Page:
“I guess there isn’t any Norma Jean, is there?”
Blonde (Andrew Dominik, 2022)
The first image of Marilyn Monroe I have ever seen is a photo of her, up on the wall of the living room in the house where I grew up. It has been there for as long as I can remember and it is still there today. I have never paid too much attention to it, to be honest, even when I understood who the charming lady was. It seemed like an icon from a past I did not feel really attached to. Recently, while reading Joyce Carol Oates’ Blonde and right before watching Andrew Dominik’s film of the same name, I have had the chance to look at the photo more closely. Once again, it eluded me. Where is Norma Jeane here?
Oates and Dominik ask themselves the same question and set out to explore what phrasing it means, way before searching for an answer. What Oates aptly discovers and what Dominik bravely takes away from her book is that in order to understand the woman behind Marilyn Monroe one has to start from her body and think of how she lived it. This could explain why Oates’ and Dominik’s works have been met with mixed reactions. There is no point in expecting the story of Marilyn Monroe or asking for another apologetic tale of belated repentance, just as it makes no sense to complain about how shattered one’s own mental picture of her will be after the last word and the last scene. Quite the contrary. The fragments Oates and Dominik disperse should be treasured as pieces of a bigger puzzle everyone is required to complete.
Indeed, Marilyn Monroe remains a mystery the solution of which cannot be found neither in Oates’ book nor in Dominik’s film. Still, the pages and the images provide a specific point of view, an angle from which one can observe Marilyn Monroe and try for themselves to find a way in her world of mirrors, illusions, fame and failure, tragedy and eternity. I have the utmost respect for a writer, a director or, generally speaking, an artist who provokes me or even infuriates me. As long as a reaction to what is placed in front of me is demanded, art is already doing the right thing regardless of any aesthetic consideration. I like to think I deserve a bit of credit from an artist, I want to believe they know they can rely on me doing my best to engage with their effort. Simply put, I may not share the artist knowledgeable background, but it does not mean that I should be treated as a goof.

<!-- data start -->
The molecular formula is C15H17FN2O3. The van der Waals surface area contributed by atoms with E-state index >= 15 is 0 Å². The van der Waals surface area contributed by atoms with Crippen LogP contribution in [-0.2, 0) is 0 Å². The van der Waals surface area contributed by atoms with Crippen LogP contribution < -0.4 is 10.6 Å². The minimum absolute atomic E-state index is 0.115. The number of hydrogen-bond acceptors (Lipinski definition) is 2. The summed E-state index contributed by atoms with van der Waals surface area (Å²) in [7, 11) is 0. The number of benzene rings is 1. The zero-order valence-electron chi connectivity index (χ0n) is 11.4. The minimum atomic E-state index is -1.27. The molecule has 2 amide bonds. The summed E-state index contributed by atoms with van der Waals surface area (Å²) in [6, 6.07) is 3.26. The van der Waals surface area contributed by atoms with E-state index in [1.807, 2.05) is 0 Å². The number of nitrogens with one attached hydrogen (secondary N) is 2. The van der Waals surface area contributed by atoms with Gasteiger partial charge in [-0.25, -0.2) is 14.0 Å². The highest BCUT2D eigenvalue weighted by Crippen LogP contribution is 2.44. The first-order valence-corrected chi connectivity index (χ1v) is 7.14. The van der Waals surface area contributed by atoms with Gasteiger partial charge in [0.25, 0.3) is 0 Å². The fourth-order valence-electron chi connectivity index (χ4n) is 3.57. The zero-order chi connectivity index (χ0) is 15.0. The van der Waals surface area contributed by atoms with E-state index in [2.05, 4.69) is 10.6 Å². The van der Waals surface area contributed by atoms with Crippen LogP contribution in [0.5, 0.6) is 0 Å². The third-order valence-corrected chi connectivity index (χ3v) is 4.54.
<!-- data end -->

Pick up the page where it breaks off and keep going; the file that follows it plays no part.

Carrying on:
This is why I felt so compelled by Oates and Dominik. They refuse to pamper their audience and keep pushing forward whatever they think worth of our attention. Take Oates, for instance. She offers a plethora of voices, never at peace with a simple opinion, deliberately refusing to add details for the sake of completeness. What if the reader cannot understand a specific passage because they are not familiar with Norma Jean’s youth? What if they cannot recognise names, places, events? Oates does not care. She points at the source material for her book in the very first pages, so the reader knows how to fill the gaps if so inclined. Eventually, Oates shapes facts, invents characters, exaggerates situations, and breaks conventional pictures of Marilyn Monroe. What we read is beyond the true-false dichotomy. Only Norma Jean painfully knows what is true and what is false about Marilyn Monroe.
Dominik accepts Oates’ uncompromising imagination and dives as deep as possible in the horror of this story. The director plays to great extent with Norma Jean being an avatar of Marilyn Monroe. One would expect the exact opposite, but Dominik convincingly insists on the psychological power of Monroe, a white men product, over the fragile woman who was never able to overcome it. Monroe takes apart Norma Jean mind and body, destroys her private life every time she tries to get it back, and owns her to the end until exhaustion. Much like Oates, Dominik picks what makes sense to him from the book and, to a larger extent, from Monroe’s life. And just like the writer, the director twists specific moments and develops new scenarios with remarkable effect. Look, for example, at his shocking depiction of Norma Jean’s nightmares or marvel at the outstanding yet unsustainable last minute of the film.
Both authors have been criticised for their supposedly merciless treatment of a sacred icon like Marilyn Monroe. Again, destabilising common conscience and subverting given myths is precisely what art should do. Oates’ and Dominik’s works aim at the same target: where does entertainment end? More than twenty years separate the film from the book, but this question is as relevant today as it was back in the early 2000s.